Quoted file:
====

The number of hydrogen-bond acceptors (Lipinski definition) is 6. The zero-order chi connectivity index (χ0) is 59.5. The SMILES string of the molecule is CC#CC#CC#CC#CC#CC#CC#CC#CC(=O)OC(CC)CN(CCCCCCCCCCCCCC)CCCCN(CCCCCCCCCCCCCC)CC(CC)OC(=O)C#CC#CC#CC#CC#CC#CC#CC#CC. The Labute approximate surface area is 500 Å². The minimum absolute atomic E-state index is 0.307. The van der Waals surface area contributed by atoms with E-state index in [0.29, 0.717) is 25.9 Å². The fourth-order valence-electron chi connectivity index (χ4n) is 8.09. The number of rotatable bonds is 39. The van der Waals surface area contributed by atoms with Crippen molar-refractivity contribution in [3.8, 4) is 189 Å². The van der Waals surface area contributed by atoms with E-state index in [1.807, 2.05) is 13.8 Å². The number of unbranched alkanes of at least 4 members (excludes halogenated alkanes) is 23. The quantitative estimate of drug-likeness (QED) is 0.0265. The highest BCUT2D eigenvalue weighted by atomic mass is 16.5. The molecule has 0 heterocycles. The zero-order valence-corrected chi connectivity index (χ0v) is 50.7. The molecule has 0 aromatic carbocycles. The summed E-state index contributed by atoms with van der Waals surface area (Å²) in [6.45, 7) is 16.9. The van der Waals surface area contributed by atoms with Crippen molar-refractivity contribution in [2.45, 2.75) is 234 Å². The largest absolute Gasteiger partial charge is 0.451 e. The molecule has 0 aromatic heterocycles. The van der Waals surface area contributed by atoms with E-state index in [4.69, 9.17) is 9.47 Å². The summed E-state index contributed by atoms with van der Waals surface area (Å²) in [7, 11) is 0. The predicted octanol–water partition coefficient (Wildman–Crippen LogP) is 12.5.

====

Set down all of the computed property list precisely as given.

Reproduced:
The number of hydrogen-bond acceptors (Lipinski definition) is 6. The zero-order chi connectivity index (χ0) is 59.5. The SMILES string of the molecule is CC#CC#CC#CC#CC#CC#CC#CC#CC(=O)OC(CC)CN(CCCCCCCCCCCCCC)CCCCN(CCCCCCCCCCCCCC)CC(CC)OC(=O)C#CC#CC#CC#CC#CC#CC#CC#CC. The Labute approximate surface area is 500 Å². The minimum absolute atomic E-state index is 0.307. The van der Waals surface area contributed by atoms with E-state index in [0.29, 0.717) is 25.9 Å². The fourth-order valence-electron chi connectivity index (χ4n) is 8.09. The number of rotatable bonds is 39. The van der Waals surface area contributed by atoms with Crippen molar-refractivity contribution in [3.8, 4) is 189 Å². The van der Waals surface area contributed by atoms with E-state index in [1.807, 2.05) is 13.8 Å². The number of unbranched alkanes of at least 4 members (excludes halogenated alkanes) is 23. The quantitative estimate of drug-likeness (QED) is 0.0265. The highest BCUT2D eigenvalue weighted by atomic mass is 16.5. The molecule has 0 heterocycles. The zero-order valence-corrected chi connectivity index (χ0v) is 50.7. The molecule has 0 aromatic carbocycles. The summed E-state index contributed by atoms with van der Waals surface area (Å²) in [6.45, 7) is 16.9. The van der Waals surface area contributed by atoms with Crippen molar-refractivity contribution in [2.45, 2.75) is 234 Å². The largest absolute Gasteiger partial charge is 0.451 e. The molecule has 0 aromatic heterocycles. The van der Waals surface area contributed by atoms with E-state index in [4.69, 9.17) is 9.47 Å². The summed E-state index contributed by atoms with van der Waals surface area (Å²) in [7, 11) is 0. The predicted octanol–water partition coefficient (Wildman–Crippen LogP) is 12.5.